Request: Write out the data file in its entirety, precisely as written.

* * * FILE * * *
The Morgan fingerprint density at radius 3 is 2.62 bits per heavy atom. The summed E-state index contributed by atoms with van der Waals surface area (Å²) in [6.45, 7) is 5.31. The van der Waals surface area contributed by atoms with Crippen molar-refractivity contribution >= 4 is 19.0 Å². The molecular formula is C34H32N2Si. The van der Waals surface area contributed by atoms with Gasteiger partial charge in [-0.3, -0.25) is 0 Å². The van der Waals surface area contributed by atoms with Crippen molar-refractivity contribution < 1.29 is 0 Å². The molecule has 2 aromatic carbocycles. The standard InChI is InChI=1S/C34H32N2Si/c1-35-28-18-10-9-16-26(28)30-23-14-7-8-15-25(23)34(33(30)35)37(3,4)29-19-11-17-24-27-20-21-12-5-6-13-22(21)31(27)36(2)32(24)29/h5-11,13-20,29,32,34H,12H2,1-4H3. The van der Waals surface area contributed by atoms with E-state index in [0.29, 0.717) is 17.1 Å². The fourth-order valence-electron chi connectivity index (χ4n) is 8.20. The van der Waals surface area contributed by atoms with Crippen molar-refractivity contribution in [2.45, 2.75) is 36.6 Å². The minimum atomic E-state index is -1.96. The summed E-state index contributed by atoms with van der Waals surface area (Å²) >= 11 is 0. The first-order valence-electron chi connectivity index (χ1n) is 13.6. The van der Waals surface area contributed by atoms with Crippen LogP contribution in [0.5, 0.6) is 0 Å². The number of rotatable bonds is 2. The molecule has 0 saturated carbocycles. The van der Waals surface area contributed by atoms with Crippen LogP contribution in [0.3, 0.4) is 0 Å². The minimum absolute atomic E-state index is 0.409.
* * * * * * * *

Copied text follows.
The Morgan fingerprint density at radius 3 is 2.62 bits per heavy atom. The summed E-state index contributed by atoms with van der Waals surface area (Å²) in [6.45, 7) is 5.31. The van der Waals surface area contributed by atoms with Crippen molar-refractivity contribution >= 4 is 19.0 Å². The molecular formula is C34H32N2Si. The van der Waals surface area contributed by atoms with Gasteiger partial charge in [-0.3, -0.25) is 0 Å². The van der Waals surface area contributed by atoms with Crippen molar-refractivity contribution < 1.29 is 0 Å². The molecule has 2 aromatic carbocycles. The standard InChI is InChI=1S/C34H32N2Si/c1-35-28-18-10-9-16-26(28)30-23-14-7-8-15-25(23)34(33(30)35)37(3,4)29-19-11-17-24-27-20-21-12-5-6-13-22(21)31(27)36(2)32(24)29/h5-11,13-20,29,32,34H,12H2,1-4H3. The van der Waals surface area contributed by atoms with E-state index in [0.29, 0.717) is 17.1 Å². The fourth-order valence-electron chi connectivity index (χ4n) is 8.20. The van der Waals surface area contributed by atoms with Crippen molar-refractivity contribution in [2.45, 2.75) is 36.6 Å². The minimum atomic E-state index is -1.96. The summed E-state index contributed by atoms with van der Waals surface area (Å²) >= 11 is 0. The first-order valence-electron chi connectivity index (χ1n) is 13.6. The van der Waals surface area contributed by atoms with Crippen LogP contribution in [0.5, 0.6) is 0 Å². The number of rotatable bonds is 2. The molecule has 0 saturated carbocycles. The van der Waals surface area contributed by atoms with Crippen LogP contribution in [0.3, 0.4) is 0 Å². The minimum absolute atomic E-state index is 0.409.